Planning in the Peak District

Keep up to date! 

There's no point fighting against a development without understanding how if will fit future plans and policies. You could well be using a particular policy to argue your case against a development; for example, a countryside protection designation to oppose a housing development. But what happens to your argument if this area has been changed to a residential designation in, say, a new Development Plan...?

If you are interested in finding out about what is happening in your area, ask to be put on your local planning authority's planning consultation database.

Regional Plans

Regional Plans were high-powered development plans and in the past all planning applications have had to comply with them. 

The Government has committed to abolishing Regional Plans. We expect the East Midlands Regional Plan - which covers the Peak District - to be gone by the end of 2012, but it depends on how speedy the Government is.

Local Plans - becoming Development Plans...

The Peak District National Park Authority, High Peak Borough Council and North East Derbyshire District Council are currently replacing their Local Plans. In their place will be a collection of planning documents which together will make up the Development Plan for each area:

  • the  Regional Plan (soon to be abolished)
  • the Local Plan and Core Strategy (created by the local planning authority)
  • the Neighbourhood Plan (created by local communities)

This hierarchy of planning documents reflects recent changes made to the planning system. We now how a variety of documents which constitute the Development plan. Until all the documents are adopted, some old policies within to old Local Plan remain pertinent.


Development Plans identify sites where different types of development are allowed, for example employment, housing, retail, leisure or community facilities. They also identify where development is restricted, for example in the countryside or nature conservation sites.

Development Plans also contain written policies that control the details of a development, its appearance and environmental impacts. Policies often include guidance on affordable housing provision, use of materials and design, impacts on neighbouring properties and flood prevention. Even if a development is allowed within an area identified in the plan, it may still be refused if it does not comply with these written policies.

Core Strategies

Core Strategies will include the main planning policies for the area. They identify settlements and areas where housing and employment will be encouraged or restricted. Core Strategies are backed up by a range of other documents that could include

  • detailed sets of policy documents on things like urban design, open space, nature conservation and sustainability
  • proposals maps identifying development sites
  • detailed area action plans showing where areas need regeneration or strict management

The Peak District National Park Authority has an adopted Core Strategy. It identifies the settlements in which limited development will be accepted, and includes policies that deliver National Park purposes.

High Peak Borough Council and North East Derbyshire District Council should adopt their Core Strategies in 2013. These will include housing and employment land targets, and indicate which settlements will deliver this growth. They will also indicate the general extent of the Green Belt.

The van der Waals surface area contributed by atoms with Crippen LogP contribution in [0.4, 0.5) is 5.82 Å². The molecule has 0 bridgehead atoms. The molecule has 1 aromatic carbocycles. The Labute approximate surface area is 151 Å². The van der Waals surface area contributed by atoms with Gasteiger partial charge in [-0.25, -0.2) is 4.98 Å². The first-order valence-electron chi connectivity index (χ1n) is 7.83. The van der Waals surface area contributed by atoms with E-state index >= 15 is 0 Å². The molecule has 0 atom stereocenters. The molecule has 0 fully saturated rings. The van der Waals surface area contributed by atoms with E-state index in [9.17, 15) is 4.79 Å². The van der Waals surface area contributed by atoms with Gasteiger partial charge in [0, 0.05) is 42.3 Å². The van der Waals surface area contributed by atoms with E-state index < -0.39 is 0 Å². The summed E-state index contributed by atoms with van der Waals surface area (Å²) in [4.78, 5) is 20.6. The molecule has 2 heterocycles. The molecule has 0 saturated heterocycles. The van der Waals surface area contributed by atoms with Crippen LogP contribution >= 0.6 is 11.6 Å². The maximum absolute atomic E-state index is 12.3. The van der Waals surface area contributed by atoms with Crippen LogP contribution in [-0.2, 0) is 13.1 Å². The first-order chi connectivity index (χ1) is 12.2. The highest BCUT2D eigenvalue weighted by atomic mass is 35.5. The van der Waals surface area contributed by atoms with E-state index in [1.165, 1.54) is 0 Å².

Site allocations, area designations and policies

Following adoption of their Core Strategies, each local planning authority will develop more detailed site policies which will should, in theory at least, deliver the housing and employment targets, whilst protecting sensitive areas.

These documents will actually identify sites which will be developed, and those areas which will be protected. Each local planning authority is producing different documents at different times. So to find out where development is proposed in your area - speak to your local planning policy team.


Supplementary planning documents

Given the complexity of some issues, detailed guidance on the delivery of a policy is required. For example, a policy in the Core Strategy may set our an affordable housing target. A supplementary planning document on affordable housing will then set out criteria for assessing the types required and the exact number on each site.

Supplementary planning documents often include design guides, open space requirements and area design statements. They also influence the result of planning applications, so don't overlook them.   


Neighbourhood Planning

The Government has introduced Neighbourhood Planning. Parish councils and neighbourhood forums (if no parish council exists) have been given plan-making powers. Their plans can identify sites for development, but they must not conflict with the local authority's Core Strategy. In other words, they can't be used to prevent development.

Local communities must be consulted, and the plan must be supported by more than 50% of residents in a referendum.

If a parish or forum wishes to develop their own Neighbourhood Plan, they must speak to their local planning authority. It will have to approve the area which the plan covers, and in the case of a forum, approve the creation of the forum itself.


For more information see CPRE's national planning help.